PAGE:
The CGC and the Glasma: Two Lectures at the Yukawa Institute

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These lectures present the theory of the Color Glass Condensate (CGC) and the Glasma in an elementary and intuitive manner. This matter controls the high energy limit of QCD. The CGC is the universal limit for the components of a hadron wavefunction important for high energy scattering processes. It is a highly coherent, extremely high energy density ensemble of gluon states. The Glasma is matter produced in the collision of CGCs of two hadrons. It has properties much different from those of the CGC, and is produced in a very short time after the collision. It eventually evolves from the ... continued below

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McLerran, L. August 10, 2010.

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These lectures present the theory of the Color Glass Condensate (CGC) and the Glasma in an elementary and intuitive manner. This matter controls the high energy limit of QCD. The CGC is the universal limit for the components of a hadron wavefunction important for high energy scattering processes. It is a highly coherent, extremely high energy density ensemble of gluon states. The Glasma is matter produced in the collision of CGCs of two hadrons. It has properties much different from those of the CGC, and is produced in a very short time after the collision. It eventually evolves from the the Color Glass Condensate initial conditions into a Quark Gluon Plasma. We can visualize the collision of two high energy hadrons as shown in Fig. 1. Before the collision, two hadrons appear as Lorentz contracted sheets approaching one another at near light speed. These we will later describe as two sheets of Colored Glass. In a very short time, the sheets of Color Glass interpenetrate one another. This we think of as the initial singularity for the collision. This is of course not a real singularity for finite collision energy, but we will see it becomes one in the limit of infinite energy. After the initial singularity, a Glasma is formed. This is composed of highly coherent gluon fields of very high energy density. If we imagine that the sheets of Colored Glass have passed through one another largely intact, the Glasma forms in the region between the receding sheets. As time goes on, the Glasma evolves into a Quark Gluon Plasma, and eventually into a gas of ordinary hadrons. These lectures are about the earliest stages of these collisions, and will describe neither the Quark Gluon Plasma nor the Hadron Gas. I will motivate the CGC and Glasma from simple physical considerations, and provide a sketchy derivation from QCD. There will be some discussion of experimental tests of these ideas.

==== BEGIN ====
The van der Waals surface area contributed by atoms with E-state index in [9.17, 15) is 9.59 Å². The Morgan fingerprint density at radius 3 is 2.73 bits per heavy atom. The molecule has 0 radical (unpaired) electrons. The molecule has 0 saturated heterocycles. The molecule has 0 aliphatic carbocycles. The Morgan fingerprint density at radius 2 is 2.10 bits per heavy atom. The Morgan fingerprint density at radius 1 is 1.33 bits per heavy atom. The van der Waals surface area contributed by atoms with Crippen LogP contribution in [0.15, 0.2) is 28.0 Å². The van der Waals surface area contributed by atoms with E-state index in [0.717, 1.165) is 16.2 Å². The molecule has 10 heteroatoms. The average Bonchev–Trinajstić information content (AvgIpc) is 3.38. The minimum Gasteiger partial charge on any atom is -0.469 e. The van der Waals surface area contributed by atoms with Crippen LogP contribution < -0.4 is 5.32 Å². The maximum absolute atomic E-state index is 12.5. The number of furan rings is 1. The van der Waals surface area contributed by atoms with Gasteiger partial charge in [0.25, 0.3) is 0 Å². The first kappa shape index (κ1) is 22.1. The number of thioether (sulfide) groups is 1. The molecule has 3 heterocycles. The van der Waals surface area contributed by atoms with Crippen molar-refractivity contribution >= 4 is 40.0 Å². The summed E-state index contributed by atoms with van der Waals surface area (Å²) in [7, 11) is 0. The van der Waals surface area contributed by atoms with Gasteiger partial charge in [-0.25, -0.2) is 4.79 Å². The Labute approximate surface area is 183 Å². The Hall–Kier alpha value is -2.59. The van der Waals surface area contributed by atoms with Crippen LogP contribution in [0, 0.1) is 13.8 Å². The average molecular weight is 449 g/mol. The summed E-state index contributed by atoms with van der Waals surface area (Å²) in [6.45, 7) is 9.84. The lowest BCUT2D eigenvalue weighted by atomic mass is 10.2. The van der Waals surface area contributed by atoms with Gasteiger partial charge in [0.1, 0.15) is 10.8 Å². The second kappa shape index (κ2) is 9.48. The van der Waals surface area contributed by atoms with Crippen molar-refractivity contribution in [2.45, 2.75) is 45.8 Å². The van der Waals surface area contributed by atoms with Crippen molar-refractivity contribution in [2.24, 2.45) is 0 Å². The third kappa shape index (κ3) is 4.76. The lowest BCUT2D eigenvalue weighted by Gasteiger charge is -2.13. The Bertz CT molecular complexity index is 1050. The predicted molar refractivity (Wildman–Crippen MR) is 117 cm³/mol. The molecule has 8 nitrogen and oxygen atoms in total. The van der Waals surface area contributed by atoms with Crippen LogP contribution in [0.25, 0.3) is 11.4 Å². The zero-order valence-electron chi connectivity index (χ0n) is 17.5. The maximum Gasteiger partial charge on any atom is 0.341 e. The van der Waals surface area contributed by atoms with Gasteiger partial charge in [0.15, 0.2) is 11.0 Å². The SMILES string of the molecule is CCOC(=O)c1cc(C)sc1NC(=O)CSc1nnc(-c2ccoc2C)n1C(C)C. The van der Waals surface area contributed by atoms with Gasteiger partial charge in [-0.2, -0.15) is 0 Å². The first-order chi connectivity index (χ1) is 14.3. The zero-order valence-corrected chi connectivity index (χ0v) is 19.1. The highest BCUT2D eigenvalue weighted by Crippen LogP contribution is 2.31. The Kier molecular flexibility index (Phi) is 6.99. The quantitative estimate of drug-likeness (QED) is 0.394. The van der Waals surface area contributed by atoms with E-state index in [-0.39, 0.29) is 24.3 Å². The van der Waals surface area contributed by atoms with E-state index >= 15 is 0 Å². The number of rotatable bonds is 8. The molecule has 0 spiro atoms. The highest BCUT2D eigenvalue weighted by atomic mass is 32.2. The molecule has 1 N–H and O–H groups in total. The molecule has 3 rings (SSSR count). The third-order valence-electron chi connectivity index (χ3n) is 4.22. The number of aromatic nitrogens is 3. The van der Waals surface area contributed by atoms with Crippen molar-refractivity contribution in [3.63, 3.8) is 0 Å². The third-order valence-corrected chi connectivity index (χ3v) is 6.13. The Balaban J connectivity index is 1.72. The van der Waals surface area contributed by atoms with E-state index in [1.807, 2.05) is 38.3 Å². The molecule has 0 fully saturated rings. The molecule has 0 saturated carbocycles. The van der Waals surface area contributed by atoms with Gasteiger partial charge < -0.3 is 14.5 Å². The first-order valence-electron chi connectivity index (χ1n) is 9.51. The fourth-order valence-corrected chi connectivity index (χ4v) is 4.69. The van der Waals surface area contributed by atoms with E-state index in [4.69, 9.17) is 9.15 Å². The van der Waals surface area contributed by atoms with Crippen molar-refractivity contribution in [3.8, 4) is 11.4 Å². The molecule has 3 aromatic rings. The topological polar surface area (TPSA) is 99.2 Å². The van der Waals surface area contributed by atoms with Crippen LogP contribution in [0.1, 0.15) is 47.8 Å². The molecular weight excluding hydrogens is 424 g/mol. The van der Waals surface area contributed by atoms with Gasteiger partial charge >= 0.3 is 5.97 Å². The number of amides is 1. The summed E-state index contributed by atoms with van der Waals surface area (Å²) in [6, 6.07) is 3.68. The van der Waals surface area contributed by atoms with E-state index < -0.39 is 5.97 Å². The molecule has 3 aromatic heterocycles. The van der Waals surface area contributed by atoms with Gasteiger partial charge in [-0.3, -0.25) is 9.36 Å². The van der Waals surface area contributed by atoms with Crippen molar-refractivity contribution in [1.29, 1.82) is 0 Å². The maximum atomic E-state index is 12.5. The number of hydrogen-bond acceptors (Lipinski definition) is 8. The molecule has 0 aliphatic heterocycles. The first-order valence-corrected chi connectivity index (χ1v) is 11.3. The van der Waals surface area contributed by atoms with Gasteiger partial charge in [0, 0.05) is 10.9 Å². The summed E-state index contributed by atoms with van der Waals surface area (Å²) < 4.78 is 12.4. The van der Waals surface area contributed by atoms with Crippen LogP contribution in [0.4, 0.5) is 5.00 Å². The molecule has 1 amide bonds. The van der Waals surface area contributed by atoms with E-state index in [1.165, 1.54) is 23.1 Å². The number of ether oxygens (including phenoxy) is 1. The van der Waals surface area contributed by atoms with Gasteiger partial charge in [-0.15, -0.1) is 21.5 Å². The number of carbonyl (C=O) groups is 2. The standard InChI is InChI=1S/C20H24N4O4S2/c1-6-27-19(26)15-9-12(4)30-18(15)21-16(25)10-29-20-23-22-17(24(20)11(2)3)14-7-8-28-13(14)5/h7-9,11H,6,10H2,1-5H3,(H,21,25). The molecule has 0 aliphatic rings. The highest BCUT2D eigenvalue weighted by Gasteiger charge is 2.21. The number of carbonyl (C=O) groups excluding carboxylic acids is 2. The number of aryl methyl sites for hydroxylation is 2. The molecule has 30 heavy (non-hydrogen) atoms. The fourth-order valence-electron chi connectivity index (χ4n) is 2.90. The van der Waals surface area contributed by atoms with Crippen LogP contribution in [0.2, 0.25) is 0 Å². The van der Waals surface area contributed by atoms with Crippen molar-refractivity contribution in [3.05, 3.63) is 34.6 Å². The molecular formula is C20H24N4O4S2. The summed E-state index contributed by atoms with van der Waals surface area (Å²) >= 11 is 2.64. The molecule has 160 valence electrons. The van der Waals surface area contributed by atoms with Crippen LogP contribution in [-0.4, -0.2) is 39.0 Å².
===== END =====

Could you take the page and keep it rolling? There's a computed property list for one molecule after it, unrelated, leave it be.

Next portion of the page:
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  • Symposium of the YIPQS International Workshop 'High Energy Strong Interactions 2010 - Parton Distributions and Dense QCD Matter' (HESI 2010); Kyoto, Japan; 20100810 through 20100813

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  • Report No.: BNL--94347-2010-CP
  • Grant Number: DE-AC02-98CH10886
  • Office of Scientific & Technical Information Report Number: 1000736
  • Archival Resource Key: ark:/67531/metadc832296

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  • August 10, 2010

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  • May 19, 2016, 3:16 p.m.

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  • Aug. 29, 2016, 11:22 p.m.

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McLerran, L. The CGC and the Glasma: Two Lectures at the Yukawa Institute, article, August 10, 2010; [Upton, New York]. (digital.library.unt.edu/ark:/67531/metadc832296/: accessed November 20, 2018), University of North Texas Libraries, Digital Library, digital.library.unt.edu; crediting UNT Libraries Government Documents Department.